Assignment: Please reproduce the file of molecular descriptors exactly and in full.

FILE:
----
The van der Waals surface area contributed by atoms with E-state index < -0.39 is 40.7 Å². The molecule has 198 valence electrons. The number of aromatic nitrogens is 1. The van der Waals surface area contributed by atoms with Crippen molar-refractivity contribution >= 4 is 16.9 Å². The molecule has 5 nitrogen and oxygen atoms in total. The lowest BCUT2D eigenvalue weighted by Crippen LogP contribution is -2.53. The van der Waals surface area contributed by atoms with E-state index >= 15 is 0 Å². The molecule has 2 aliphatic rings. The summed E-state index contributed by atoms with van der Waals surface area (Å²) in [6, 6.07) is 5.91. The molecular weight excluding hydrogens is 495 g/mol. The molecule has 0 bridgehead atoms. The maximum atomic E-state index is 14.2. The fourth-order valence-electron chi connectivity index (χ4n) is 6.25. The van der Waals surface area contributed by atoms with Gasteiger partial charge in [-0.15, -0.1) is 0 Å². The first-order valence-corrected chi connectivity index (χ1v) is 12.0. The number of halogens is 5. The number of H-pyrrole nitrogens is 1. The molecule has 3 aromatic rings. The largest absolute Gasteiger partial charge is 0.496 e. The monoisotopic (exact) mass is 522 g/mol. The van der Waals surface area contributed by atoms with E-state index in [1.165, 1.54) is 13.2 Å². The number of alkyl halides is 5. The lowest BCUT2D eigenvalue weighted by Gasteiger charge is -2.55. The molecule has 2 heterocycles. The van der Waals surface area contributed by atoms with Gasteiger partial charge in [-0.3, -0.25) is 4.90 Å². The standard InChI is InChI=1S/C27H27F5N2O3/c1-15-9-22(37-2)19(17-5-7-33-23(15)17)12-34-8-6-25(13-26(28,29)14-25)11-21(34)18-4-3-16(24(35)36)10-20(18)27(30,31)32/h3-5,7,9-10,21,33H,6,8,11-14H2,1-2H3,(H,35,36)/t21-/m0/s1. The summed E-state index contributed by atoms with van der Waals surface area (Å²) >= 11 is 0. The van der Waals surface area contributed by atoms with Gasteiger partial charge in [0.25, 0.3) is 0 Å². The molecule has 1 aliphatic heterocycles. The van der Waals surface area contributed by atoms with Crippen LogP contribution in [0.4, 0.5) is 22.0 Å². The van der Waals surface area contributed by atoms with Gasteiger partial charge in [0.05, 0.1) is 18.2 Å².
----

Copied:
The van der Waals surface area contributed by atoms with E-state index < -0.39 is 40.7 Å². The molecule has 198 valence electrons. The number of aromatic nitrogens is 1. The van der Waals surface area contributed by atoms with Crippen molar-refractivity contribution >= 4 is 16.9 Å². The molecule has 5 nitrogen and oxygen atoms in total. The lowest BCUT2D eigenvalue weighted by Crippen LogP contribution is -2.53. The van der Waals surface area contributed by atoms with E-state index >= 15 is 0 Å². The molecule has 2 aliphatic rings. The summed E-state index contributed by atoms with van der Waals surface area (Å²) in [6, 6.07) is 5.91. The molecular weight excluding hydrogens is 495 g/mol. The molecule has 0 bridgehead atoms. The maximum atomic E-state index is 14.2. The fourth-order valence-electron chi connectivity index (χ4n) is 6.25. The van der Waals surface area contributed by atoms with Gasteiger partial charge in [-0.15, -0.1) is 0 Å². The first-order valence-corrected chi connectivity index (χ1v) is 12.0. The number of halogens is 5. The number of H-pyrrole nitrogens is 1. The molecule has 3 aromatic rings. The largest absolute Gasteiger partial charge is 0.496 e. The monoisotopic (exact) mass is 522 g/mol. The van der Waals surface area contributed by atoms with E-state index in [1.165, 1.54) is 13.2 Å². The number of alkyl halides is 5. The lowest BCUT2D eigenvalue weighted by Gasteiger charge is -2.55. The molecule has 2 heterocycles. The van der Waals surface area contributed by atoms with Gasteiger partial charge in [-0.3, -0.25) is 4.90 Å². The standard InChI is InChI=1S/C27H27F5N2O3/c1-15-9-22(37-2)19(17-5-7-33-23(15)17)12-34-8-6-25(13-26(28,29)14-25)11-21(34)18-4-3-16(24(35)36)10-20(18)27(30,31)32/h3-5,7,9-10,21,33H,6,8,11-14H2,1-2H3,(H,35,36)/t21-/m0/s1. The summed E-state index contributed by atoms with van der Waals surface area (Å²) >= 11 is 0. The van der Waals surface area contributed by atoms with Gasteiger partial charge in [0.25, 0.3) is 0 Å². The molecule has 1 aliphatic heterocycles. The van der Waals surface area contributed by atoms with Crippen LogP contribution in [0.4, 0.5) is 22.0 Å². The van der Waals surface area contributed by atoms with Gasteiger partial charge in [0.05, 0.1) is 18.2 Å².